Contact-Tracing Apps Must Respect Privacy, Scientists WarnTrust Hinges on Transparency, 200 Top Scientists and Researchers Say in Open Letter
All digital contact-tracing apps for combating COVID-19 must be developed in an open and transparent manner, use Bluetooth, and allow users to opt in, 200 of the world's leading scientists and researchers have warned. In addition, the apps must prioritize privacy by design, only collect necessary data and remain voluntary, or else they risk making the new coronavirus outbreak even worse, these experts say.
Many nations around the world have introduced or announce plans to pursue contact-tracing apps to help contain the global the pandemic.
"The current COVID-19 crisis is unprecedented, and we need innovative ways of coming out of the current lockdowns," the scientists and researchers, who hail from more than 25 different countries, write in the open letter. "However, we are concerned that some 'solutions' to the crisis may, via mission creep, result in systems which would allow unprecedented surveillance of society at large."
Open letter signed by 300+ scientists in over 25+ countries -- 4 principles for open, transparent, and privacy-by-design contact tracing for COVID-19, and using decentralized designs to limit surveillance repurposing:https://t.co/5HD6LvnzrW— Cas Cremers (@CasCremers) April 20, 2020
"I've never seen a statement signed by so many academics," says Alan Woodward, a computer science professor at the University of Surrey who's one of the signatories. "I just hope government takes note."
Contact-tracing apps are meant to augment the laborious, manual process of tracking individuals who have tested positive for COVID-19, and then attempting to notify everyone with whom they may have come into contact after infection. Many public health officials say that together with robust blood-testing programs - which many countries still lack - contact-tracing is essential for helping to minimize the spread of the virus (see: Coronavirus: UK Government Promises App for Contact Tracing).
Some think contact-tracing apps can help, but the scientists and researchers warn that unless such proposals remain transparent, they risk making the pandemic worse.
"Not all governments are benign."
—University of Surrey's Alan Woodward
"Everyone accepts that extraordinary times can call for extraordinary measures but it has to be done transparently, with legal backing and with oversight. To do otherwise risks what start out as good intentions being misused in future," Woodward tells Information Security Media Group.
"The motivation is the desire that these apps are effective and that will happen only if people use them and that trust will happen only if people trust them. Unless you are transparent and open, people will assume nefarious uses - it could be an enormous 'own goal,'" he adds, meaning that untrusted, incorrectly rolled out efforts could actively undercut COVID-19 containment rather than bolstering it.
Already, Singapore and India have rolled out contact-tracing apps, and the U.S., U.K. and Australia are among the countries that have making plans to follow suit (see: Australia's Contact Tracing App May Be a Hard Sell).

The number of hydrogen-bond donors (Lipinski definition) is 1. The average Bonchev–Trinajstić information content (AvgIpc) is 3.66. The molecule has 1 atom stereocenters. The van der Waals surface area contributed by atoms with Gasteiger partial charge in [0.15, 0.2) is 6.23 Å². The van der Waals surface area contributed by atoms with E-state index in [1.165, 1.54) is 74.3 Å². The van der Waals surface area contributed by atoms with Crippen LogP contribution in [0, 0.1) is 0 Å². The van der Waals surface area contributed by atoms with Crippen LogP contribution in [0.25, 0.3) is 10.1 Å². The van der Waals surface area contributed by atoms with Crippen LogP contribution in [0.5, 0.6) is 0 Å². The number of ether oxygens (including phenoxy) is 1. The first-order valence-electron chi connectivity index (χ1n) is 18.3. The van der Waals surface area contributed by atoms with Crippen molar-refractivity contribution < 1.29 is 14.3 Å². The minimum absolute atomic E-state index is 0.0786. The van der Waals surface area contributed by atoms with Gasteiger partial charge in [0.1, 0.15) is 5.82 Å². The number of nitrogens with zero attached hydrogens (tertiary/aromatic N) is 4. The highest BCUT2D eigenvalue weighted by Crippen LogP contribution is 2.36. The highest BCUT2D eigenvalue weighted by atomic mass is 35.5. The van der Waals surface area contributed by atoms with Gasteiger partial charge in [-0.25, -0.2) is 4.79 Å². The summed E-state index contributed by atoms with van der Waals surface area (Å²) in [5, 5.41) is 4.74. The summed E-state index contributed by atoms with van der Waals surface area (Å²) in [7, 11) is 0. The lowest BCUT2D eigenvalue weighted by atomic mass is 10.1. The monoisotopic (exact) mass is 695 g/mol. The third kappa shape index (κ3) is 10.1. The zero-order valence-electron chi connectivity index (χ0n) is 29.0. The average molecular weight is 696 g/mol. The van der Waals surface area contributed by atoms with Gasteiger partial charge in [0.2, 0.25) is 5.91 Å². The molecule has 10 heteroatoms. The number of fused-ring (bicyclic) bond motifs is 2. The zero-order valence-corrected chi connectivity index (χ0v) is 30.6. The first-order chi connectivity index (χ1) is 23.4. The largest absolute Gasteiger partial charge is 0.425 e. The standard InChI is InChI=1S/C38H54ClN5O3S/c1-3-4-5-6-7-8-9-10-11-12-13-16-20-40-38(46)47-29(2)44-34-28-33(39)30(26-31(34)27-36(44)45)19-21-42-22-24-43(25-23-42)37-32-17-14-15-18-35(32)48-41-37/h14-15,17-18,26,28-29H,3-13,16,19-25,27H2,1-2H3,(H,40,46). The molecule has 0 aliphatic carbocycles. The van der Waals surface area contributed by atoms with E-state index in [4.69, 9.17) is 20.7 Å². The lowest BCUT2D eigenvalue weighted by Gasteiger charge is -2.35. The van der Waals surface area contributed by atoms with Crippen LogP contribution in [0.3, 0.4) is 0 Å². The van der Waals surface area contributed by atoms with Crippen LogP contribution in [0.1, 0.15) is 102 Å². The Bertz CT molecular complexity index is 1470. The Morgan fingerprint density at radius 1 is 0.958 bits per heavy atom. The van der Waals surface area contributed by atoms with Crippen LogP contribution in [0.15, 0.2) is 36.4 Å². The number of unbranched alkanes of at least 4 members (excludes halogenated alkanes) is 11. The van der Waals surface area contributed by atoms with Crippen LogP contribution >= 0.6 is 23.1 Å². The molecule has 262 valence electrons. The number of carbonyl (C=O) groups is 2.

The Singaporean and Indian initiatives rely on centralizing data and making it available to authorities whenever they choose. But the scientists warn that overly centralized approaches could be used by governments to conduct mass surveillance on their citizens, or similarly abused by foreign powers.
"One of the things I was most afraid of when it came to contact tracing was that governments would reject privacy-preserving solutions and demand the data," says cryptographer Matthew Green, an associate professor of computer science at Johns Hopkins University who is a co-signee on the open letter.
Fallout Over PEPP-PT
The open letter has been released in the wake of growing concern over a proposal from the Pan-European Privacy-Preserving Proximity Tracing group in Germany. The PEPP-PT proposal calls for a closed, proprietary standard for contact tracing that relies on storing data centrally.
As Kobeissi writes, the backers of PEPP-PT said they preferred to focus on conducting a privacy risk assessment, rather than debating centralized versus decentralized approaches. "Nevertheless, it is truly striking just to what degree the protocol specification describes a system that is centralized," he said.
See Page 6 of the PDF, and the quote 'server decrypts the temporary IDs' of the document for why this is the case! This is entirely unnecessary, and violates GDPR in many ways. 2/2— Ralf Sasse (@RalfSasse) April 17, 2020
Ralf Sasse, a senior scientist with the information security group at Swiss publish research university ETH Zurich, warned that the proposal would violate Europeans' privacy rights, as enshrined under the EU's General Data Protection Regulation.
On Friday, the European Parliament also said that COVID-19 contact-tracing apps must take a decentralized approach, and warned that "the generated data are not to be stored in centralized databases, which are prone to potential risk of abuse and loss of trust and may endanger uptake throughout the [EU]."
As concerns over PEPP-PT mounted, some scientists and researchers decided to publicly articulate principles by which anyone developing a contact-tracing app should ideally abide, resulting in the open letter.